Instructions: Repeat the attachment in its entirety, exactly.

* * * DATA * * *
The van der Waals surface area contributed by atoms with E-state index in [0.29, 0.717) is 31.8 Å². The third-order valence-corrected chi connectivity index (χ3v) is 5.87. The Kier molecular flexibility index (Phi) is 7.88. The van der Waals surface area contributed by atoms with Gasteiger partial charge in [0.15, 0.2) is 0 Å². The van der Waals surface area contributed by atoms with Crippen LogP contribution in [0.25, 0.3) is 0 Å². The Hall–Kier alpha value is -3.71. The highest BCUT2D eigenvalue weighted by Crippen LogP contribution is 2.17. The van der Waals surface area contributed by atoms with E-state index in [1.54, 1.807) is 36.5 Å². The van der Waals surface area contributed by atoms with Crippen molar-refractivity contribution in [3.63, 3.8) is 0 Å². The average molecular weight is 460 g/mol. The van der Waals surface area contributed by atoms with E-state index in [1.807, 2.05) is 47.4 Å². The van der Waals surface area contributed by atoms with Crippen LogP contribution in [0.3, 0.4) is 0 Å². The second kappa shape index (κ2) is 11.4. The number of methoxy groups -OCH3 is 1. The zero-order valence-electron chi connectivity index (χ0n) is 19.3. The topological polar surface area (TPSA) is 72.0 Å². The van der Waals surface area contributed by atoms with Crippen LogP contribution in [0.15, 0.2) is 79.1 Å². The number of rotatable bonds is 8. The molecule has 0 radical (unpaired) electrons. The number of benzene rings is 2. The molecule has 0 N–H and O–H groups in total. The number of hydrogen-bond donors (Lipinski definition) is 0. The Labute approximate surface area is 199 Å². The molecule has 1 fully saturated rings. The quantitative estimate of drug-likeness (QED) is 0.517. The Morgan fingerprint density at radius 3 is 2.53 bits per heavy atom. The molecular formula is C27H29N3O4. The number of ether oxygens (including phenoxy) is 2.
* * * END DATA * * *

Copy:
The van der Waals surface area contributed by atoms with E-state index in [0.29, 0.717) is 31.8 Å². The third-order valence-corrected chi connectivity index (χ3v) is 5.87. The Kier molecular flexibility index (Phi) is 7.88. The van der Waals surface area contributed by atoms with Gasteiger partial charge in [0.15, 0.2) is 0 Å². The van der Waals surface area contributed by atoms with Crippen LogP contribution in [0.25, 0.3) is 0 Å². The Hall–Kier alpha value is -3.71. The highest BCUT2D eigenvalue weighted by Crippen LogP contribution is 2.17. The van der Waals surface area contributed by atoms with E-state index in [1.54, 1.807) is 36.5 Å². The van der Waals surface area contributed by atoms with Crippen molar-refractivity contribution in [3.63, 3.8) is 0 Å². The average molecular weight is 460 g/mol. The van der Waals surface area contributed by atoms with E-state index in [1.807, 2.05) is 47.4 Å². The van der Waals surface area contributed by atoms with Crippen LogP contribution in [0.3, 0.4) is 0 Å². The second kappa shape index (κ2) is 11.4. The number of methoxy groups -OCH3 is 1. The zero-order valence-electron chi connectivity index (χ0n) is 19.3. The topological polar surface area (TPSA) is 72.0 Å². The van der Waals surface area contributed by atoms with Crippen LogP contribution in [0.15, 0.2) is 79.1 Å². The number of rotatable bonds is 8. The molecule has 0 radical (unpaired) electrons. The number of benzene rings is 2. The molecule has 0 N–H and O–H groups in total. The number of hydrogen-bond donors (Lipinski definition) is 0. The Labute approximate surface area is 199 Å². The molecule has 1 fully saturated rings. The quantitative estimate of drug-likeness (QED) is 0.517. The Morgan fingerprint density at radius 3 is 2.53 bits per heavy atom. The molecular formula is C27H29N3O4. The number of ether oxygens (including phenoxy) is 2.